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Pyeloplasty: Surgical Treatment of Ureteropelvic Junction Obstruction
Indications for Pyeloplasty
Pyeloplasty is indicated as surgical therapy for ureteropelvic junction obstruction:
- with scintigraphic evidence of obstruction
- with decreasing (but sufficient) renal function of the affected kidney
- with clinical symptoms (flank pain, nephrolithiasis or recurrent infections)
Pyeloplasty can be performed open-surgically and laparoscopically (see next section); open surgery is recommended if the patient has undergone previous perirenal surgery.
Contraindications for Pyeloplasty
Nonfunctioning kidney (under 20% of total renal clearance). Coagulation disorders. Comorbidity, which prohibits elective surgery.
Surgical Technique of Pyeloplasty
Principles of dismembered pyeloplasty: schematic drawing of a ureteropelvic junction obstruction due to a lower pole-crossing vessel (left). Dismembered pyeloplasty (technique by Anderson and Hynes) with reposition of the ureter in relation to the lower pole-crossing vessel (right).
Preoperative Patient Preparation
- Exclusion or treatment of a urinary tract infection
- Insertion of a DJ ureter stent and insuring the diagnosis with retrograde pyelography
- Perioperative antibiotic prophylaxis
- Insertion of a transurethral catheter
Surgical Approach via a Flank incision
For open pyeloplasty, the most common surgical approach to the kidney is done with a flank incision. In children, an anterior subcostal muscle-splitting approach is preferable. See also the following section for laparoscopic pyeloplasty.
The kidney is completely exposed while sparing the peritoneum. Identify the proximal ureter and mark with a vessel loop. Open the renal fascia and dissect the renal pelvis on the anterior and dorsal side.
Dismembered pyeloplasty is the method of choice, if a crossing vessel is identified as cause for the UPJ obstruction, and probably for most other indications. Traction sutures are placed at the renal pelvis. Excision of the UPJ obstruction is done with, if necessary, excision of excess renal pelvis (reduction pyeloplasty). The ureter is spatulated along the lateral wall (2–3 cm) [fig. dismembered pyeloplasty]. The ureter is repositioned in relation to the crossing vessel, resulting in an anastomosis ventral of the crossing vessels.
The anastomosis between the ureter and renal pelvis is done with fine PDS or Vicryl sutures (4-0, in children even finer). First, the cranial part of the opened renal pelvis is closed with a running suture. The caudal part of the renal pelvis (2–3 cm) is left open for the anastomosis with the ureter. The ureter is anastomosed with either a running or interrupted suture to the caudal portion of the renal pelvis. Before the last sutures are done, the position of the ureteral stent is controlled.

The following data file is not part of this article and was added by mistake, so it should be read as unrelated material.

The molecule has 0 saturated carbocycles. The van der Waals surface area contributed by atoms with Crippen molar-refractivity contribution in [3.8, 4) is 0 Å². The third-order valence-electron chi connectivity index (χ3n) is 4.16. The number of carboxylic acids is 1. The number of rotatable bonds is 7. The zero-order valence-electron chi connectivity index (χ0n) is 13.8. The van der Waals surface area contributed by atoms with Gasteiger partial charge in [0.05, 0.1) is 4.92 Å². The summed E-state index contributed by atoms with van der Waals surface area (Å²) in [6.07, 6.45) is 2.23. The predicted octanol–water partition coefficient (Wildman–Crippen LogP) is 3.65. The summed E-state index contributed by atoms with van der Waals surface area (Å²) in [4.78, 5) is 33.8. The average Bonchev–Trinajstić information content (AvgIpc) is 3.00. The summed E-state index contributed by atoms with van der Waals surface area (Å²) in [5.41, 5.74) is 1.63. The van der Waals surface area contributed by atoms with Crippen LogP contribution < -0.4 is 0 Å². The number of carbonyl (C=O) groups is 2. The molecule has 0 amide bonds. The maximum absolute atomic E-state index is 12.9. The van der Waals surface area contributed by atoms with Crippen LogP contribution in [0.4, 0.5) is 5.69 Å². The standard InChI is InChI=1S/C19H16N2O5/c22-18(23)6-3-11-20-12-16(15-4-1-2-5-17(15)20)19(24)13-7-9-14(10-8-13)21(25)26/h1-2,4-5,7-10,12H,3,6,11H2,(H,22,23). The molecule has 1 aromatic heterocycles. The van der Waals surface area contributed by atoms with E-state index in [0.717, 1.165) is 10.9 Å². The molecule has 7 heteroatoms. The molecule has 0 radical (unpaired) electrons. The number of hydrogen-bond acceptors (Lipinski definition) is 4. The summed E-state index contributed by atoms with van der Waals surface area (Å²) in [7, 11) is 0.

Spiral flap pyeloplasty:
The Culp-De Weerd technique is an option in recurrent surgery with a large ectatic renal pelvis [fig. spiral flap pyeloplasty]. A flap from the renal pelvis is used to bridge the UPJ stenosis or a scarred stricture until the proximal ureter.
Care after Pyeloplasty
Early mobilization, thrombosis prophylaxis, respiratory therapy, laboratory tests (hemoglobin, creatinine), regular physical examination of the abdomen and incision wound.
In adults, a flank approach is painful and an epidural catheter is an option. In addition, analgesics according to the ladder of WHO pain management are given, e.g. metamizol and tramadol.
Drains and catheters:
The retroperitoneal drainage is removed if daily volume of drainage is well below 50 ml, Bladder catheter additional 1–2 days or 3–5 day in total, ureteral stent 2–4 weeks.
Complications of Pyeloplasty
Bleeding, infection, urinoma, recurrent ureteral stricture, loss of kidney function, injury to adjacent organs (liver, spleen, pancreas).
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- ANDERSON, J. C. & HYNES, W.
Retrocaval ureter; a case diagnosed pre-operatively and treated successfully by a plastic operation.
Br J Urol, 1949, 21, 209–214
Deutsche Version: Nierenbeckenplastik